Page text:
September marks the beginning of a debate concerning the future of transportation in the United States - a debate that will determine whether we choose to invest in a world-class transportation system, or continue down our current path, which serves no one's best interest.
Federal transportation funding is in crisis—and the crisis presents an opportunity for high-speed rail to be part of the solution.
Here’s the deal: On September 8 the House Transportation, Housing and Urban Development committee threw the national transportation-funding process into turmoil when it cut the 2012 highway appropriation—a sacred line item in the federal budget--from $42 billion to $27.7 billion. The appropriators determined that 2012 highway spending must not exceed the revenues collected from the Federal Motor Fuel Tax. At the current federal gasoline tax rate of 18.3 cents per gallon, those collections cut the highway budget by more than one third.
But as roughly as the House treated highways, it reserved its severest abuse for passenger rail. High-speed rail funding was zeroed out, and Amtrak was put on a diet that would terminate the company’s long-distance trains and strangle the 15 successful state-supported corridor-train programs, including the four fast-growing state programs in the Midwest.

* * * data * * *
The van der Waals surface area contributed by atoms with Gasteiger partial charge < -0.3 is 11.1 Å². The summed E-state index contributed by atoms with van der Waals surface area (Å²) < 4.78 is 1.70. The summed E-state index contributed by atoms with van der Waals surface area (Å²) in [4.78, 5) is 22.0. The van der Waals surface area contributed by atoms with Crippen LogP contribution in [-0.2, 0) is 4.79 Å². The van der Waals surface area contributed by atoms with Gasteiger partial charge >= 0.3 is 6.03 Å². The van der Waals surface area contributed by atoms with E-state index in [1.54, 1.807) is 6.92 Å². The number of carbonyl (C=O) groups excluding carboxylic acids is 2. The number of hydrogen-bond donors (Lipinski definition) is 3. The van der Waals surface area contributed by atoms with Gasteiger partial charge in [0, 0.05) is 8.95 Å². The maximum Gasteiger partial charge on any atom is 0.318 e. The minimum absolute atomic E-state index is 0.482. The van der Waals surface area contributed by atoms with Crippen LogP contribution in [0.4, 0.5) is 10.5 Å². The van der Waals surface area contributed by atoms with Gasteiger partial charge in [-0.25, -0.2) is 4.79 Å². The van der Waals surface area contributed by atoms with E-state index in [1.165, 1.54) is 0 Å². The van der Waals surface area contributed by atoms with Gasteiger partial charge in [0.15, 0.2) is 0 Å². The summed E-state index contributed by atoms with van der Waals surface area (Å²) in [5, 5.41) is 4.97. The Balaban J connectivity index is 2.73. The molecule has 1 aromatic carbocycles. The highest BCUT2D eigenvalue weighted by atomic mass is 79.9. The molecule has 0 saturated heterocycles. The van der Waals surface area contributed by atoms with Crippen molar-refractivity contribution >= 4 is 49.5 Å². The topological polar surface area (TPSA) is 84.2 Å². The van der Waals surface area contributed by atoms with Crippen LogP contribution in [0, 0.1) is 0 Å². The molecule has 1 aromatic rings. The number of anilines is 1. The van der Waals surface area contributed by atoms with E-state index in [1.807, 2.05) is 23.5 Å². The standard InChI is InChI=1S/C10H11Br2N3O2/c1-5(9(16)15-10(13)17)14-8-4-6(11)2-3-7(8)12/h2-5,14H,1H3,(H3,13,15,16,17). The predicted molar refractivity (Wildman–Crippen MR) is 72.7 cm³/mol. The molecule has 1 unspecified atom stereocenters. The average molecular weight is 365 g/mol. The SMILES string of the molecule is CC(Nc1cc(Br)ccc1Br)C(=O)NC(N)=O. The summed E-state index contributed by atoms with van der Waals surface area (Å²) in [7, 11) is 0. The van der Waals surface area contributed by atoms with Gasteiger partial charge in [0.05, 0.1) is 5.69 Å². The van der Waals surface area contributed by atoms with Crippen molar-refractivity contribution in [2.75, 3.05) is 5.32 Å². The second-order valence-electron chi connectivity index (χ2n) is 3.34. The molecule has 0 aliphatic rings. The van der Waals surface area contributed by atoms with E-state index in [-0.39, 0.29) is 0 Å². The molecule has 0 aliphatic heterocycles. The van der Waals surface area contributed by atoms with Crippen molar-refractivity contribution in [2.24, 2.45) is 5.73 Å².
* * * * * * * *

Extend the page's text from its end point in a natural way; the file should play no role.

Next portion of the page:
Yet there is promise: Where the House sees transportation as ripe for destruction, President Obama envisions it as a fertile field for construction, urging a $60-billion infrastructure fund as part of a proposed jobs bill. "Building a world-class transportation system is part of what made us an economic superpower,” the president told Congress Sept. 8. “And now we’re going to sit back and watch China build newer airports and faster railroads?"
That clash of visions is our opportunity. Powerful forces will work as never before to make sure that highway funding will be closer to historic levels. Whether the gas tax is raised or a subsidy is found, the highway program will be bigger than what the THUD committee has proposed, because the difficult decisions will get made.
And that’s our opportunity. We want to make sure that passenger rail is included in the decision-making process, not eliminated to make the process easier. Convenient and affordable travel is a critical part of making the economy successful. Trains make travel easier, safer and less expensive. When trains thrive, so does the economy.
This month, thousands of constituents and members of organizations across the country will go to StandUpForTrains.Org and choose their side. Will you join them in making your voice heard? Let your elected leaders know that rail should be part of the solution.